See the announcement on the ERC website
and on the Faculty news.

Recent media attention to fare-free public transport evaluation

I have been interviewed by the following media outlets:

Deutsche Welle [in English]

Huffington Post [in English]

Spiegel [in German]

Zeit [in German]

OV Pro [in Dutch, below]

‘Prijs OV speelt nauwelijks rol bij keuze voor auto boven OV’

Other news items featuring insights form these interviews:

SVT [in Swedish]

Bild [in German]

DR [in Danish]


How does satisfaction sum up?

Is satisfaction the sum of its parts? Behavioral scientists such as Daniel Kahneman and Dan Ariely provide ample evidence that human experience is not a simple summation of its parts. Different biases such as recency and salience effects have been observed.

How is it then with travel satisfaction? Is satisfaction with the door-to-door journey simply the sum of its parts? does the last part determine the overall impression? or does the worst experience loom over anything else?

Read the results of our research – together with Roberto Abenoza and Yusak Susilo from KTH – published in Transportation here. (open access)

TRB 2018

Looking forward to meeting many colleagues and friends at the Transportation Research Board (TRB) 97th Annual Meeting in Washington DC next week (January 7-11)!

The following studies which I have been involved in together with students and colleagues will be presented at TRB this year:

  1. The Potential of Demand Responsive Transport as a Complement to Public Transport: An Assessment Framework and an Empirical Evaluation. (Session 293, Monday 10:15 AM- 12:00 PM Convention Center, 147A) Alonso-Gonzalez M., Liu T., Cats O., van Oort N. and Hoogendoorn S.
  2. Individual, Travel and Bus Stop Characteristics Influencing Traverlers’ Safety Perceptions. (Session 556, Tuesday 10:15 AM- 12:00 PM Convention Center, 143B) Abenoza R.F., Ceccato V., Susilo Y. and Cats O.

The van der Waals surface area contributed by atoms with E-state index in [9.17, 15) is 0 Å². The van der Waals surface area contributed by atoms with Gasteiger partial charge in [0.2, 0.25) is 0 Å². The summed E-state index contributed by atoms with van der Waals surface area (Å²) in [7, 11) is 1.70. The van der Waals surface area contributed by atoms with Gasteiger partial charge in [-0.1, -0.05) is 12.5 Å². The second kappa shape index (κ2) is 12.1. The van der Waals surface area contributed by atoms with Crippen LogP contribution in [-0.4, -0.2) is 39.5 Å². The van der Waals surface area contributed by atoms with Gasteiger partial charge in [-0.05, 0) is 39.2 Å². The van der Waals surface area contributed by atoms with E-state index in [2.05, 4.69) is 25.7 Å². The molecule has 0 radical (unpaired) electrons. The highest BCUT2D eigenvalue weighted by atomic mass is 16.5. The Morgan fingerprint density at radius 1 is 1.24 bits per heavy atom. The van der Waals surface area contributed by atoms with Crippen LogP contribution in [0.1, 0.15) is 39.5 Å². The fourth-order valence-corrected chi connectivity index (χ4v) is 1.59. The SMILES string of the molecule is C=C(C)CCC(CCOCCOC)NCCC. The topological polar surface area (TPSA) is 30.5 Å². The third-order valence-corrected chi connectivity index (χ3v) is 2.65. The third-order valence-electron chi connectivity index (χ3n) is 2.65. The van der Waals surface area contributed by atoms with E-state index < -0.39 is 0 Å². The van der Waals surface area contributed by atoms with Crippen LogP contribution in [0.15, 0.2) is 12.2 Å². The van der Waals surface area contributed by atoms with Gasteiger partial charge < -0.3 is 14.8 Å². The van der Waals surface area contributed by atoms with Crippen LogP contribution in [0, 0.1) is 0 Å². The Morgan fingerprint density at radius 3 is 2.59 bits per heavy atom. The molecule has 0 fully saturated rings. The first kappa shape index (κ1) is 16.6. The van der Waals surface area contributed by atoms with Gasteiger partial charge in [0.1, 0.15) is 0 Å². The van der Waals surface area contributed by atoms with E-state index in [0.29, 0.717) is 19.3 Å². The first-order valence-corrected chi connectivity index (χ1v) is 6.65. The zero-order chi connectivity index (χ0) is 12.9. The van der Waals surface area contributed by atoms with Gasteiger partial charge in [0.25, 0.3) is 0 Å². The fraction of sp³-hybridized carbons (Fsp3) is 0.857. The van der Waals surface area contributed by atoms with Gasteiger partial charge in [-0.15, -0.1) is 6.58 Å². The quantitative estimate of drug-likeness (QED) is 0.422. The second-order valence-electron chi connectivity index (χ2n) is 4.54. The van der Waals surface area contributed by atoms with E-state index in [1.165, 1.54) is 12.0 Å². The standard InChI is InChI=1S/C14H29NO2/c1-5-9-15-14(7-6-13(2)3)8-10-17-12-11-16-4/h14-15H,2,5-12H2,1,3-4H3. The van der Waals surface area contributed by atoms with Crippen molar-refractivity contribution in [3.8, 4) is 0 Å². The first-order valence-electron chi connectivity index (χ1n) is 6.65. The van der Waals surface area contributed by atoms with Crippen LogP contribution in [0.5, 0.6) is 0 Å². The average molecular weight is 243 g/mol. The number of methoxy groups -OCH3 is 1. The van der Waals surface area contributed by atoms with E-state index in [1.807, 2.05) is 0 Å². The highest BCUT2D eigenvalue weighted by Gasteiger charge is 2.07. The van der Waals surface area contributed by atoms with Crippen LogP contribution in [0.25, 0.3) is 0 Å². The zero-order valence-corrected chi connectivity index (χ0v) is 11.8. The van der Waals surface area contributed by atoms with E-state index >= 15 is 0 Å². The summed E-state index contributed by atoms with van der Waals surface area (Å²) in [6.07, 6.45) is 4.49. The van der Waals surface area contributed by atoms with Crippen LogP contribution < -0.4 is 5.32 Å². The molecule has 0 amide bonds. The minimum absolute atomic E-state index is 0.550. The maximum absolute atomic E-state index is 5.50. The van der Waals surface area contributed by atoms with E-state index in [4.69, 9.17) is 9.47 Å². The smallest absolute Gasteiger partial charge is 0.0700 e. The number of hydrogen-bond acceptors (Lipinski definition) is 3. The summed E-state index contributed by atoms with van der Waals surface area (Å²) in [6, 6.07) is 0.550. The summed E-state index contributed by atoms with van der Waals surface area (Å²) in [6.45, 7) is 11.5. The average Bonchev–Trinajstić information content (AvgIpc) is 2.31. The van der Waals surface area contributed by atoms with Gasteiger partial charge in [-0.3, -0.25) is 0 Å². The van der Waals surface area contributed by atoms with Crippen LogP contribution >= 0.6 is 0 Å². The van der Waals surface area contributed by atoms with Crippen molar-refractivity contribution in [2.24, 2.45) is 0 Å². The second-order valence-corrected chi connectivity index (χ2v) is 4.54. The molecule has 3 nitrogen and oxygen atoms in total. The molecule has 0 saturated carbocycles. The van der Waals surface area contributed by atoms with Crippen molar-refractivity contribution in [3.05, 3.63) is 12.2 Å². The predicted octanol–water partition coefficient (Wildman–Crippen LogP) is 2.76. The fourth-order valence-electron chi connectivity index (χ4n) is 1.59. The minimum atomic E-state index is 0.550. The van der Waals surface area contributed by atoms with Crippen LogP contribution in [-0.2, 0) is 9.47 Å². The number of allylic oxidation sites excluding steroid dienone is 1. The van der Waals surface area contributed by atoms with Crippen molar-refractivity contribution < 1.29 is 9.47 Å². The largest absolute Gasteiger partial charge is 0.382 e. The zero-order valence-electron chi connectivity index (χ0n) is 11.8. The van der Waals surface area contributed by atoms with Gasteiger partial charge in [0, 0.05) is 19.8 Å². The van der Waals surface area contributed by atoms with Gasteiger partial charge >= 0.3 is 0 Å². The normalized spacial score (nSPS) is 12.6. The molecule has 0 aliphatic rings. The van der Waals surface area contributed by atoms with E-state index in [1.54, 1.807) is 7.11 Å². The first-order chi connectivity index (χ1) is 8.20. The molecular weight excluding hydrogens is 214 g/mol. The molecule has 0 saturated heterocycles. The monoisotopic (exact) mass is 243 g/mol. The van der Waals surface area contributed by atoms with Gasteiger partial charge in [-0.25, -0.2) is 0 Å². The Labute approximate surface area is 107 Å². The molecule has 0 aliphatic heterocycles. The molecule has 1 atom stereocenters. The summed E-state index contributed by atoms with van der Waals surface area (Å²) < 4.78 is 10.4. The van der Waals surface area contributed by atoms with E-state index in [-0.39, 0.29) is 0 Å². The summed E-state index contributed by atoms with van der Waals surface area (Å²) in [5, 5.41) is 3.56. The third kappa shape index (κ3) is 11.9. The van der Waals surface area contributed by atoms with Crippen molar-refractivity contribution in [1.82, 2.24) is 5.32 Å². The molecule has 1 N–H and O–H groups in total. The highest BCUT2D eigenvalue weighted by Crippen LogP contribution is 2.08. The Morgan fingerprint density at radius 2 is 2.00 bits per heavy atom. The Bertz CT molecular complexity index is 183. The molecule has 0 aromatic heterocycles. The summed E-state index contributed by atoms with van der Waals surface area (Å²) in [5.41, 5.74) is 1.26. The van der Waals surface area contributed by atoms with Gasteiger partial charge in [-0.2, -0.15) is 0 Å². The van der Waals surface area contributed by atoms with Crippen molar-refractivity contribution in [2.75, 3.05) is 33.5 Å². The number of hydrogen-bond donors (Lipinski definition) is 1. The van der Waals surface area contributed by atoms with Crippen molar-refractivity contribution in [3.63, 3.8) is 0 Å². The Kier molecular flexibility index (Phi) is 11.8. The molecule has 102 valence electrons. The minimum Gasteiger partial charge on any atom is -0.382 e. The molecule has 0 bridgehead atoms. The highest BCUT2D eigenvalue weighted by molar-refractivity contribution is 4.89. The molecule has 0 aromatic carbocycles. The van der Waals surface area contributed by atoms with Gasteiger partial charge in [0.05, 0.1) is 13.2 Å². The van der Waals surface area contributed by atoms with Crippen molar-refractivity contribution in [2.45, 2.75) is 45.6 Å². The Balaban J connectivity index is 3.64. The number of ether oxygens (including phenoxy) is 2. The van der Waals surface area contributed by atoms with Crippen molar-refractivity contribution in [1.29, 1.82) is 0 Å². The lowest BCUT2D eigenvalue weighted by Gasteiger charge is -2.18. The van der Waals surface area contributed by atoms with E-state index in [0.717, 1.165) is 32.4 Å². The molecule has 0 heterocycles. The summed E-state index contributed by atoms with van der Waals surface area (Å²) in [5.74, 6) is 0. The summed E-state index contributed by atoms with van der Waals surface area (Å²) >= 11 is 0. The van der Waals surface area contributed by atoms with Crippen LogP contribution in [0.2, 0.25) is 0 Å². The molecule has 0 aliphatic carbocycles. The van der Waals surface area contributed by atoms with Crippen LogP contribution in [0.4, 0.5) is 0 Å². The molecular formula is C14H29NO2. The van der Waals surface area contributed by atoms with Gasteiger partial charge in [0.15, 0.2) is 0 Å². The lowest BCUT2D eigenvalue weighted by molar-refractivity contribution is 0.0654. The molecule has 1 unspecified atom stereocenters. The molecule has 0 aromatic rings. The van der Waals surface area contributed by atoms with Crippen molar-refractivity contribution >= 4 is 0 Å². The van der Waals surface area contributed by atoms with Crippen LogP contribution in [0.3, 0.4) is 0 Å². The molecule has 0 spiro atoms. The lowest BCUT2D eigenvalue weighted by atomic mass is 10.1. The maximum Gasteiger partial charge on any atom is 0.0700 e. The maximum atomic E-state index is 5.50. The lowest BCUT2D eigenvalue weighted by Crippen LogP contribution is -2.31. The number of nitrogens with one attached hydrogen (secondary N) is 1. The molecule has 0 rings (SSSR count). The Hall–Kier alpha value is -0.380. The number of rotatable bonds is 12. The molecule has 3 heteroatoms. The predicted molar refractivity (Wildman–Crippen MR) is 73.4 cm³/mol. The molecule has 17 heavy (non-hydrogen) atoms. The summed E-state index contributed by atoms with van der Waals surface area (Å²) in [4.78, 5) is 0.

3. Constructing Spatiotemporal Load Profiles of Transit Vehicles with Multiple Data Sources. (Session 649, Tuesday 1:30 PM- 3:15 PM Convention Center, Hall E) Lou D., Bonnetain L., Cats O. and van Lint H.
  4. Strategic Planning and Prospects of Rail-bound Demand Responsive Transit. (Session 660, Tuesday 1:30 PM- 3:15 PM Convention Center, Hall E) Cats O. and Haverkamp J.
  5. Demand-anticipatory Flexible Public Transport Service. (Session 784, Tuesday 8:00 AM- 9:45 PM Convention Center, Hall E) van Engelen M., Cats O., Post H. and Aardal K.

In addition, will be presiding:

  • Poster session 650 on Transit Service Disruptions: Impacts and Mitigation Measures (Tuesday 1:30 PM- 3:15 PM, Convention Center, Hall E)
  • Poster session 651 on Economic and Optimization Models for Integrated Service Planning (Tuesday 1:30 PM- 3:15 PM, Convention Center, Hall E)

In conjunction with the TRB conference, Jaime Soza Parra and I meet with Washington Metropolitan Area Transit Authority on Jan 11 to present and discuss the preliminary results of our evaluation of their headway-control experiment.